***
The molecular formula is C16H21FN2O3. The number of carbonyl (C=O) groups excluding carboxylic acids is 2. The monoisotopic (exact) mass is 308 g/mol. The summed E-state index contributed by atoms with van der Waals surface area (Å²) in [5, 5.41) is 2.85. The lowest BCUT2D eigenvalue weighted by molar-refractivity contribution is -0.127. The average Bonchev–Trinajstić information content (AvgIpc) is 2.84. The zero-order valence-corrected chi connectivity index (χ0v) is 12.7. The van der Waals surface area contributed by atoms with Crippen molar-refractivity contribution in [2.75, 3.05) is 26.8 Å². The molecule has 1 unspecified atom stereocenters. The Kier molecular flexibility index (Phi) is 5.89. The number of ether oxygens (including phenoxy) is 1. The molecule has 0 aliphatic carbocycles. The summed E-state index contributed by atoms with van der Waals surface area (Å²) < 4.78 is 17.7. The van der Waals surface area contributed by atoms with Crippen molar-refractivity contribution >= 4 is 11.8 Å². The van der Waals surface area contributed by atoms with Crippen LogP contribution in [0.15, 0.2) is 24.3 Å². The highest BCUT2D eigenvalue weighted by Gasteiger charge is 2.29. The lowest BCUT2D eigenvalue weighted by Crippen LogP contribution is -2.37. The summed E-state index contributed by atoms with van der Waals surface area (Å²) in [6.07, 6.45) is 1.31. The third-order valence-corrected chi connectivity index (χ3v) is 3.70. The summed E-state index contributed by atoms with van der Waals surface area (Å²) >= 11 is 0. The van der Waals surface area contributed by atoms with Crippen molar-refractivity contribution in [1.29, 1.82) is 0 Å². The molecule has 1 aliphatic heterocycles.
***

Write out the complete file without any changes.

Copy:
The molecular formula is C16H21FN2O3. The number of carbonyl (C=O) groups excluding carboxylic acids is 2. The monoisotopic (exact) mass is 308 g/mol. The summed E-state index contributed by atoms with van der Waals surface area (Å²) in [5, 5.41) is 2.85. The lowest BCUT2D eigenvalue weighted by molar-refractivity contribution is -0.127. The average Bonchev–Trinajstić information content (AvgIpc) is 2.84. The zero-order valence-corrected chi connectivity index (χ0v) is 12.7. The van der Waals surface area contributed by atoms with Crippen molar-refractivity contribution in [2.75, 3.05) is 26.8 Å². The molecule has 1 unspecified atom stereocenters. The Kier molecular flexibility index (Phi) is 5.89. The number of ether oxygens (including phenoxy) is 1. The molecule has 0 aliphatic carbocycles. The summed E-state index contributed by atoms with van der Waals surface area (Å²) < 4.78 is 17.7. The van der Waals surface area contributed by atoms with Crippen molar-refractivity contribution >= 4 is 11.8 Å². The van der Waals surface area contributed by atoms with Crippen LogP contribution in [0.15, 0.2) is 24.3 Å². The highest BCUT2D eigenvalue weighted by Gasteiger charge is 2.29. The lowest BCUT2D eigenvalue weighted by Crippen LogP contribution is -2.37. The summed E-state index contributed by atoms with van der Waals surface area (Å²) in [6.07, 6.45) is 1.31. The third-order valence-corrected chi connectivity index (χ3v) is 3.70. The summed E-state index contributed by atoms with van der Waals surface area (Å²) >= 11 is 0. The van der Waals surface area contributed by atoms with Crippen molar-refractivity contribution in [1.29, 1.82) is 0 Å². The molecule has 1 aliphatic heterocycles.